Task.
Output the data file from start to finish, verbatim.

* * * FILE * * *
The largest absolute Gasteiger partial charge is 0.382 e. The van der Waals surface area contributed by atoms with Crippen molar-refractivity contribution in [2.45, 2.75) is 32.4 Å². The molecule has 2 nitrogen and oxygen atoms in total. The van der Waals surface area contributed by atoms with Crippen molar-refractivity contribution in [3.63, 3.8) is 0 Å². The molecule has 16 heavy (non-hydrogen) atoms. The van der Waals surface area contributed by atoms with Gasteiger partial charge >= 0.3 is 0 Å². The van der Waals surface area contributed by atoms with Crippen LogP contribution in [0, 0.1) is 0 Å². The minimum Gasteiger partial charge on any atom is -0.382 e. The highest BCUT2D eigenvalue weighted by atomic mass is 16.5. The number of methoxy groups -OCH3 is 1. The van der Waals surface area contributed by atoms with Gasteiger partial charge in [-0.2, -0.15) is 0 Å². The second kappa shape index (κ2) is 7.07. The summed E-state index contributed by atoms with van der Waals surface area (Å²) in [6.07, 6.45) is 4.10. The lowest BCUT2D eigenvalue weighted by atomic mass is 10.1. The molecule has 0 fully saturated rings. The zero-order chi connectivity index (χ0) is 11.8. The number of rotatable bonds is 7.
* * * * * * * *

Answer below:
The largest absolute Gasteiger partial charge is 0.382 e. The van der Waals surface area contributed by atoms with Crippen molar-refractivity contribution in [2.45, 2.75) is 32.4 Å². The molecule has 2 nitrogen and oxygen atoms in total. The van der Waals surface area contributed by atoms with Crippen molar-refractivity contribution in [3.63, 3.8) is 0 Å². The molecule has 16 heavy (non-hydrogen) atoms. The van der Waals surface area contributed by atoms with Gasteiger partial charge >= 0.3 is 0 Å². The van der Waals surface area contributed by atoms with Crippen LogP contribution in [0, 0.1) is 0 Å². The minimum Gasteiger partial charge on any atom is -0.382 e. The highest BCUT2D eigenvalue weighted by atomic mass is 16.5. The number of methoxy groups -OCH3 is 1. The van der Waals surface area contributed by atoms with Gasteiger partial charge in [-0.2, -0.15) is 0 Å². The second kappa shape index (κ2) is 7.07. The summed E-state index contributed by atoms with van der Waals surface area (Å²) in [6.07, 6.45) is 4.10. The lowest BCUT2D eigenvalue weighted by atomic mass is 10.1. The molecule has 0 fully saturated rings. The zero-order chi connectivity index (χ0) is 11.8. The number of rotatable bonds is 7.